2. The allotment for each year is not an inflexible limitation. The Plan does provide for a 10 percent variance (50 units) below or above the 500 unit annual figure, but the expectation of the Council is that not more than 2500 units will be constructed during the five-year period.
3. At some points this urban extension line is about .25 mile beyond the present City limits.
4. By providing for the increase of multi-family dwellings (including townhouses as well as rental apartments), the Plan allows increased density. Whereas, during the years just preceding the Plan, housing density was about 4.5 units per acre, under the Plan single-family housing will consist of not only low (4.5 units per acre) but also medium denity (4.5 to 10 units per acre). And multi-family housing, to comprise about half of the housing under the Plan, will be built at a density of 10 or more units per acre.
5. After the appellees initiated this suit, the City attempted to show that the Plan was implemented to prevent the over-taxing of available water and sewage facilities. We find it unnecessary, however, to consider the claim that sewage and water problems justified implementation of the Plan.
6. Even assuming arguendo that the Association itself has not suffered a direct injury, it nonetheless has standing to represent the interests of its own members, most if not all of whom have suffered or are threatened with a direct injury. See Warth v. Seldin, U.S. at , slip op. at 20; Sierra Club v. Morton, 405 U.S. 727, 734-41 (1972).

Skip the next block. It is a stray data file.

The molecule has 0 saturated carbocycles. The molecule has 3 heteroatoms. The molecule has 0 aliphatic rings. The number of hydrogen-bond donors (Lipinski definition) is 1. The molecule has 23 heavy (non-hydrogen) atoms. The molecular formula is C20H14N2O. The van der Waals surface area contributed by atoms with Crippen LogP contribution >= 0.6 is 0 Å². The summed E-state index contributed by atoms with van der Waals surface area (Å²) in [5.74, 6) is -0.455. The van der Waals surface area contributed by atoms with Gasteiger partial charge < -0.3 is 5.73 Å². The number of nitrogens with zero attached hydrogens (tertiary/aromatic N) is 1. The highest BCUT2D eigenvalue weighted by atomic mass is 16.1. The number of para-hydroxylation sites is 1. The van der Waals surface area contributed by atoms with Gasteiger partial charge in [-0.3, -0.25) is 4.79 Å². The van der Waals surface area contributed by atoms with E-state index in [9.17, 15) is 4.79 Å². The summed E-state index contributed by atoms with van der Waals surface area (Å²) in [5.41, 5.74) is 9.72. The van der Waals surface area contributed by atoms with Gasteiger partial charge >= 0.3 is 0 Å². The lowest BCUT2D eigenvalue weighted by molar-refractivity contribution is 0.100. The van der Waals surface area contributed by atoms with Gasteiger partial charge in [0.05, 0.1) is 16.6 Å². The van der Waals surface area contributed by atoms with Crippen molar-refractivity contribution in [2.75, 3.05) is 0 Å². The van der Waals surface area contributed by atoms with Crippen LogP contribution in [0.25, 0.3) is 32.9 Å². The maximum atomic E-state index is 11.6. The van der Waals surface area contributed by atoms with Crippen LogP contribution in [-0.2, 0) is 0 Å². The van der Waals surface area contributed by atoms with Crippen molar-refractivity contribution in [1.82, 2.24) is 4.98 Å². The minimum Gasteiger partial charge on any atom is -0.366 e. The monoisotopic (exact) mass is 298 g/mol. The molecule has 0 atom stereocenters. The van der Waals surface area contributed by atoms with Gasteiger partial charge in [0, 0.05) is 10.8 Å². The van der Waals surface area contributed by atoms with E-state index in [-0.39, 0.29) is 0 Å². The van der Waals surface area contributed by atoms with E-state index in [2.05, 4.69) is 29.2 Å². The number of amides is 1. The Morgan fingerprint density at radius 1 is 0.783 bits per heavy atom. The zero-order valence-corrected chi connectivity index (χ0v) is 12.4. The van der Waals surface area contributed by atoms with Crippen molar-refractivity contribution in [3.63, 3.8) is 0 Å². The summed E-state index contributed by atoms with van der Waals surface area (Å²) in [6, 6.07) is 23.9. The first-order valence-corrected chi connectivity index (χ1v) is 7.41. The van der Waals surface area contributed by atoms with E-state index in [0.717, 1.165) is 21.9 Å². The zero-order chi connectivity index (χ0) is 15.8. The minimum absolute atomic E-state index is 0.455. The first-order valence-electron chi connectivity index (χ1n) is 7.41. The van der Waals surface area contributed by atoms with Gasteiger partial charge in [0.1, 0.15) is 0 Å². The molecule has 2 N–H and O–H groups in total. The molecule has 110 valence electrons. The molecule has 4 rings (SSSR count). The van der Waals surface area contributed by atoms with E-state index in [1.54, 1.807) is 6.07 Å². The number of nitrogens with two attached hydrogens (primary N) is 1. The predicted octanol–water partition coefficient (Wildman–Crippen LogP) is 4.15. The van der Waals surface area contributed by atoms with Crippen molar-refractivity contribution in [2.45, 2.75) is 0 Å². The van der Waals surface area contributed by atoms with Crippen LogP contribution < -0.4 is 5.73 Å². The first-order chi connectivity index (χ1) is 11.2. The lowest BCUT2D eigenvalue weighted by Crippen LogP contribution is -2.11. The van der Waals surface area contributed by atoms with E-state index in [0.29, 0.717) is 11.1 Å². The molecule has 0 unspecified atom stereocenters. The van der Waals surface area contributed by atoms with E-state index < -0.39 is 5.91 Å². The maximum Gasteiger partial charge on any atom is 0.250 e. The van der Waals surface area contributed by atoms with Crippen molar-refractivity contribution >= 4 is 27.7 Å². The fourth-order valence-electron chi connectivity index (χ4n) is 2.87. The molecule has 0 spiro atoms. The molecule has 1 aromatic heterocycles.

7. The Association does not allege that a contractual or other relationship protected under 42 U.S.C. § 1981 and § 1982 actually exists between its members and any particular person excluded from residence in the town, or that any such relationship was either punished or disrupted by the City. Compare Sullivan v. Little Hunting Park, 396 U.S. 229, 237 (1969) with Warth v. Seldin, U.S. at n.22, slip op. at 23 n.22.
8. Since the court struck down the Plan on the right to travel ground, the court believed it unnecessary to consider plantiffs' contentions that the Plan was invalid under the commerce clause and under the euqal protection clause of the Fourteenth Amendment. 375 F. Supp. at 586.
9. In discussing whether the Plan, although a burden on the right to travel, was justified by a compelling state interest, the court scrutinized the Plan's purpose. According to the court, the preservation of the City's small town character and the slowing down of the rate of growth by limiting the number of new homeowners were not within the public welfare. 375 F. Supp. at 586. Thus, in light of this finding, it would be a wasteful exercise to remand the case for consideration of the substantive due process issue. The court has already made clear its conclusion that the avowed purposes of the plan do not amount to legitimate governmental interests.